A Markov Model for Planning and Permitting Offshore Wind Energy: A Case Study of Radio-Tracked Terns in the Gulf of Maine, USA

Journal Article

Title: A Markov Model for Planning and Permitting Offshore Wind Energy: A Case Study of Radio-Tracked Terns in the Gulf of Maine, USA
Publication Date:
May 15, 2017
Journal: Journal of Environmental Management
Volume: 193
Pages: 400-409
Publisher: Elsevier
Receptor:

Document Access

Website: External Link

Citation

Cranmer, A.; Smetzer, J.; Welch, L.; Baker, E. (2017). A Markov Model for Planning and Permitting Offshore Wind Energy: A Case Study of Radio-Tracked Terns in the Gulf of Maine, USA. Journal of Environmental Management, 193, 400-409.
Abstract:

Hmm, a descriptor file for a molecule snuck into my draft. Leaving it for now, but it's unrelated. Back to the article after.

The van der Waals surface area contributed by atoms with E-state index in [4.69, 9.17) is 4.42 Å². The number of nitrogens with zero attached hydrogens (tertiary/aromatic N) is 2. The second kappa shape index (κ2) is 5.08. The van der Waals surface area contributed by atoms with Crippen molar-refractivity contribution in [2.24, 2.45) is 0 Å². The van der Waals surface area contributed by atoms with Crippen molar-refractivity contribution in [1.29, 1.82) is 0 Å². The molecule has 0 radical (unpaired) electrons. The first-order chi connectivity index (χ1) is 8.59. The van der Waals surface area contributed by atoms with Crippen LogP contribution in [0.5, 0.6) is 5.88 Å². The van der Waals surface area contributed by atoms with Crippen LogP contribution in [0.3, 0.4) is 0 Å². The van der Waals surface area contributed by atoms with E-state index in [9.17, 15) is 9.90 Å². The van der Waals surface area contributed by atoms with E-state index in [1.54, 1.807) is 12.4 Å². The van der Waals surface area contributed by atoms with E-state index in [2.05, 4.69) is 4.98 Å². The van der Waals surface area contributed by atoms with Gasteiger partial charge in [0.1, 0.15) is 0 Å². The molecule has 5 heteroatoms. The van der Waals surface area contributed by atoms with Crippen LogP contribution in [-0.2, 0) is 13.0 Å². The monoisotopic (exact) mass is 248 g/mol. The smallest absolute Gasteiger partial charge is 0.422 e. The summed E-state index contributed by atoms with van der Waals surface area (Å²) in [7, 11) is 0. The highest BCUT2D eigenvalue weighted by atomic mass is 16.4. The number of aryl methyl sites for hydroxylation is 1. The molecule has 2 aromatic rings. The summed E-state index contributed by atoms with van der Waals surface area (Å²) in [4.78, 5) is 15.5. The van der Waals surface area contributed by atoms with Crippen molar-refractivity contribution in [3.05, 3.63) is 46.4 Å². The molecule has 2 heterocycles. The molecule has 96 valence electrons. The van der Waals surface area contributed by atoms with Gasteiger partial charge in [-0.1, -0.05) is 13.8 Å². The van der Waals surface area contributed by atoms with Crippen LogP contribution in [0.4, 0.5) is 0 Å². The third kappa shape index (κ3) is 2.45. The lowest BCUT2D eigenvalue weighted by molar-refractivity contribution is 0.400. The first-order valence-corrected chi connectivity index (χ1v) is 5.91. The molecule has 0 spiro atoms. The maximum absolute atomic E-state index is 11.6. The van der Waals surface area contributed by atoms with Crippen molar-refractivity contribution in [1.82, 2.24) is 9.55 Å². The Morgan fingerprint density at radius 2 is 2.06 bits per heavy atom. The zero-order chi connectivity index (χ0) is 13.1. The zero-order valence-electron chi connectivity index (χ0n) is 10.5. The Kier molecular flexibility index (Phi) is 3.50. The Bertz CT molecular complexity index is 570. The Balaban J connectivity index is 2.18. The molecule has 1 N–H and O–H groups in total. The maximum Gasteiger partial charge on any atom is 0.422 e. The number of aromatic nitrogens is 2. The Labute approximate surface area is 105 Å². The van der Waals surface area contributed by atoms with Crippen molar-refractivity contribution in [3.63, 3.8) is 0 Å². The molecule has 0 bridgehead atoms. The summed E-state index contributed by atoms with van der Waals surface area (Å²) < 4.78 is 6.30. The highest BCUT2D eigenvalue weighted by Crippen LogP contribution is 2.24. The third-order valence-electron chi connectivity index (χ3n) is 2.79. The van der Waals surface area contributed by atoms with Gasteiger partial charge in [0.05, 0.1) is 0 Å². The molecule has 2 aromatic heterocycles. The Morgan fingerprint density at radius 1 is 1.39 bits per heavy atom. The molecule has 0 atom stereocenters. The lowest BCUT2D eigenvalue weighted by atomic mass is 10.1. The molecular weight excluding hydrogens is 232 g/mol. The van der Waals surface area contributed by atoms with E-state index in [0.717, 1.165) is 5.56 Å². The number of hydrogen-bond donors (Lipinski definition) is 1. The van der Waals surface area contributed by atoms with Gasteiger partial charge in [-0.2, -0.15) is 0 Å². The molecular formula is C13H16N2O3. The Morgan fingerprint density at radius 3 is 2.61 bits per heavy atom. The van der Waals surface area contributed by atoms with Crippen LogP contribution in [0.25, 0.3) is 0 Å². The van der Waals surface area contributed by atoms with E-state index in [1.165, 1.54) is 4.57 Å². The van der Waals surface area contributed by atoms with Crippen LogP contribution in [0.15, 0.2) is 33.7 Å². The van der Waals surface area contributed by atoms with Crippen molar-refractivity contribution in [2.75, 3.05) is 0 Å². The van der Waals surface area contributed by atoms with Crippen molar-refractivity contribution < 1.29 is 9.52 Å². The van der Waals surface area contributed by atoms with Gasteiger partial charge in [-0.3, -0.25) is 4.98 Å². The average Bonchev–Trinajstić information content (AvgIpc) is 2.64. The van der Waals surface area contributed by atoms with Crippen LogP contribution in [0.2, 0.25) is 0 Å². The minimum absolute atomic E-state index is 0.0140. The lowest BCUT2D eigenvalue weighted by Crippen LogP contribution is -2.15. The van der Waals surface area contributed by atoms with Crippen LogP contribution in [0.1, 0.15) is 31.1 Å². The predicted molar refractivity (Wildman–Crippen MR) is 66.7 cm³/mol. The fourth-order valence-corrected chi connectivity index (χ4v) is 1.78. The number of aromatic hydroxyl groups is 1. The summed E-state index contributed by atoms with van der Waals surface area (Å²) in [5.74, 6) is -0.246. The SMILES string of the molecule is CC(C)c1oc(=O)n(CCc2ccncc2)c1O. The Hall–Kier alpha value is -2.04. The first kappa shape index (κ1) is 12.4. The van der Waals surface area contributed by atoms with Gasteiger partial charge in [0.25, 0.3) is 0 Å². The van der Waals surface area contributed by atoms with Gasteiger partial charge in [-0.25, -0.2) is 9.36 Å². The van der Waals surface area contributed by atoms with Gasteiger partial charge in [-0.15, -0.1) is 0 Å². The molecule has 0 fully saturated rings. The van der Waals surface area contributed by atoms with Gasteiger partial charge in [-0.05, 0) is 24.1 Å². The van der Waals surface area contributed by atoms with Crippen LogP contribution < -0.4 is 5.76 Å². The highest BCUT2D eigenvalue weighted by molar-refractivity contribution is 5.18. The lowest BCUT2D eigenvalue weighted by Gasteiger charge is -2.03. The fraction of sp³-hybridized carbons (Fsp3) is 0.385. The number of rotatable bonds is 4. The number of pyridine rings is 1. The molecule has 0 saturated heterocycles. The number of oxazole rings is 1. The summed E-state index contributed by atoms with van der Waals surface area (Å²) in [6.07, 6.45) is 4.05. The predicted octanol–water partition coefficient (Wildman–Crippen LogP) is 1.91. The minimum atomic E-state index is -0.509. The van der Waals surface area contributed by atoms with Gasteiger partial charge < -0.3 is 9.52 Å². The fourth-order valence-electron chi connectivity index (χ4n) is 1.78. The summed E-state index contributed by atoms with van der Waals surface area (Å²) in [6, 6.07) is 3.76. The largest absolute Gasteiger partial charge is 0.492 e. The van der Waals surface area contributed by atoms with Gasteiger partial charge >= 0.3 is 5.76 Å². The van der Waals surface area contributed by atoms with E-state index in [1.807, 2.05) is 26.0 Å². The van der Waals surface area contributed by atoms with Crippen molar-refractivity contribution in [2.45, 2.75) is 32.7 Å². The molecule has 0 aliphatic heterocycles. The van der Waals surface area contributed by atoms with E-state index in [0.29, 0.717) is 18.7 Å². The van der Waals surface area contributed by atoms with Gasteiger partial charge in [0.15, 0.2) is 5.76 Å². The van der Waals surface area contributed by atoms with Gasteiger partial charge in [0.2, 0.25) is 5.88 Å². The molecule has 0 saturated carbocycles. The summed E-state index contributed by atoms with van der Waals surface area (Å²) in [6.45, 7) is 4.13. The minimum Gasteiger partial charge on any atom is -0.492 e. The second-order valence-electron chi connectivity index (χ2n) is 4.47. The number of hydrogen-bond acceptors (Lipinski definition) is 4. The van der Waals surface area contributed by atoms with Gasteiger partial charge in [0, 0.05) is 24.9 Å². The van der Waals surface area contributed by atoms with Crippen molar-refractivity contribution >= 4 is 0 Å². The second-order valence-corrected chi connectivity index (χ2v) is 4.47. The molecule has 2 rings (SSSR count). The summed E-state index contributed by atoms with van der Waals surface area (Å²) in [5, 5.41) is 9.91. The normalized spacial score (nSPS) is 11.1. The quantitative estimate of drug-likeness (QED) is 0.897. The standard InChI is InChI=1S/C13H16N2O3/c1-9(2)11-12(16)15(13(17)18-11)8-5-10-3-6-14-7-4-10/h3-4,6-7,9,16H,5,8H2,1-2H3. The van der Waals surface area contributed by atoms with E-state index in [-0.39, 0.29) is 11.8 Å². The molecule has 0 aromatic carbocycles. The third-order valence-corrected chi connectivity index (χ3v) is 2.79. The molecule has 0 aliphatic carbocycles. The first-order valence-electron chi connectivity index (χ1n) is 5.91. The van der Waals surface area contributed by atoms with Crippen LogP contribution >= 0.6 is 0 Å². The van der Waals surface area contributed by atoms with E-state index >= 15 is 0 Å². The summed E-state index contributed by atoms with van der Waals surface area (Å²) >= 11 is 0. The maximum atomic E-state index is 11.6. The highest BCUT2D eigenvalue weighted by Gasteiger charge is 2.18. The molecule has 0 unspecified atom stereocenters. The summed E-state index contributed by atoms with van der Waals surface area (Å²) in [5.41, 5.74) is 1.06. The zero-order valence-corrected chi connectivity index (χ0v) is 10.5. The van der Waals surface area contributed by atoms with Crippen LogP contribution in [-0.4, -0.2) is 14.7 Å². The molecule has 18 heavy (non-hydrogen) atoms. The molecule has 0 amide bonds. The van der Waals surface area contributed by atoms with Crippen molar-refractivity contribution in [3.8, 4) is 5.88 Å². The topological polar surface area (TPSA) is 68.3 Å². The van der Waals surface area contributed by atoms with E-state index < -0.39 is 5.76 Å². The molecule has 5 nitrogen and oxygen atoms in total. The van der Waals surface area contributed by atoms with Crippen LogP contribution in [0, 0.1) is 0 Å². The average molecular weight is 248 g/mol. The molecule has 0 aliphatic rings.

Quantifying and managing the potential adverse wildlife impacts of offshore wind energy is critical for developing offshore wind energy in a sustainable and timely manner, but poses a significant challenge, particularly for small marine birds that are difficult to monitor. We developed a discrete-time Markov model of seabird movement around a colony site parameterized by automated radio telemetry data from common terns (Sterna hirundo) and Arctic terns (S. paradisaea), and derived impact functions that estimate the probability of collision fatality as a function of the distance and bearing of wind turbines from a colony. Our purpose was to develop and demonstrate a new, flexible tool that can be used for specific management and wind-energy planning applications when adequate data are available, rather than inform wind-energy development at this site. We demonstrate how the tool can be used 1) in marine spatial planning exercises to quantitatively identify setback distances under development scenarios given a risk threshold, 2) to examine the ecological and technical trade-offs of development alternatives to facilitate negotiation between objectives, and 3) in the U.S. National Environmental Policy Act (NEPA) process to estimate collision fatality under alternative scenarios. We discuss model limitations and data needs, and highlight opportunities for future model extension and development. We present a highly flexible tool for wind energy planning that can be easily extended to other central place foragers and data sources, and can be updated and improved as new monitoring data arises.

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